“It’s not the violence [of murder mysteries] I’m attracted to. It’s the grief. These mysteries offer me the truest reflections of my own feelings. Unlike ‘based-on-true-life’ stories about children who die, there are no grand epiphanies, no resolution all beautifully wrapped up. In mysteries the characters mourn unapologetically, their lives narrow. I’m comfortable in this milieu. Here nobody ever says, ‘It all happened for a reason’ or asks of the mother to be thankful her child is no longer in pain. Here everybody recognizes that it was better before.”

As I finished reading Lesley Buxton’s memoir, One Strong Girl, last night, I started thinking about birth stories, and how many of these I’ve read over the years. And about the parallels between these stories and the one Buxton shared in the section of her memoir called “So Eden Sank,” the story of the end of her teenage daughter India’s life. Beginning with arrival at the hospital (after six years of India’s illness, which baffled doctors at every turn), and then a move to a hospice where the family settles into their room there, and people come and go, and time moves at the most peculiar pace, and it seems like nothing and everything is happening at the same time as they all move toward a moment that will shatter the universe forever.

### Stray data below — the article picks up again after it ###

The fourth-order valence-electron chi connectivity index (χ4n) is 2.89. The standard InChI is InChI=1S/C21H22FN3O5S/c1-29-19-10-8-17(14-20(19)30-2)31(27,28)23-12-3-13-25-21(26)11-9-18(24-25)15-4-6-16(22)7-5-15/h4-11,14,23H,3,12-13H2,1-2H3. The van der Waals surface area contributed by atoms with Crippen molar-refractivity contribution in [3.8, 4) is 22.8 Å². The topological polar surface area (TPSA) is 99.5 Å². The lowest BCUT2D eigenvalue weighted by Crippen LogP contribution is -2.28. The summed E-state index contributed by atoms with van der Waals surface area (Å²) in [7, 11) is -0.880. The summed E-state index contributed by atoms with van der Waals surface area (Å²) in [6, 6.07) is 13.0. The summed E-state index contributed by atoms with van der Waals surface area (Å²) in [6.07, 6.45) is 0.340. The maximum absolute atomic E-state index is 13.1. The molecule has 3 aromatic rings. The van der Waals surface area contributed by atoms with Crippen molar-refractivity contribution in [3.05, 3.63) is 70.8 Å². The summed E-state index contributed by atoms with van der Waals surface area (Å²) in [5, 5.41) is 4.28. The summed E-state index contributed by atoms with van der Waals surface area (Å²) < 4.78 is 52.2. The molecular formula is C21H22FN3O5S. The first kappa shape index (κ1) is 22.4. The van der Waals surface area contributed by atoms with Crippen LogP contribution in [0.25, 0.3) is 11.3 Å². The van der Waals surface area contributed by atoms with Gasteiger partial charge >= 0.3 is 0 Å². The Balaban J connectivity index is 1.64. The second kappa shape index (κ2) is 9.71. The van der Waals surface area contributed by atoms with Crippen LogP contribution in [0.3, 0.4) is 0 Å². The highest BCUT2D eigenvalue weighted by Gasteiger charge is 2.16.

But mothers are not encouraged to share the stories of their children’s deaths as they are to share the birth stories, because most of us would prefer to go on imagining that such stories rarely happen. “Nobody wants to visit the place where I live,” writes Buxton, but she’s telling her story anyway so we can at least peek inside the windows. And she’s telling it to put the pieces together to make something of so much loss, I suppose. To give other grieving parents a sense of the path that lies before them, and as a testament to the spirit that was India—and Buxton’s abundant love for her daughter infuses every single word in this beautiful book.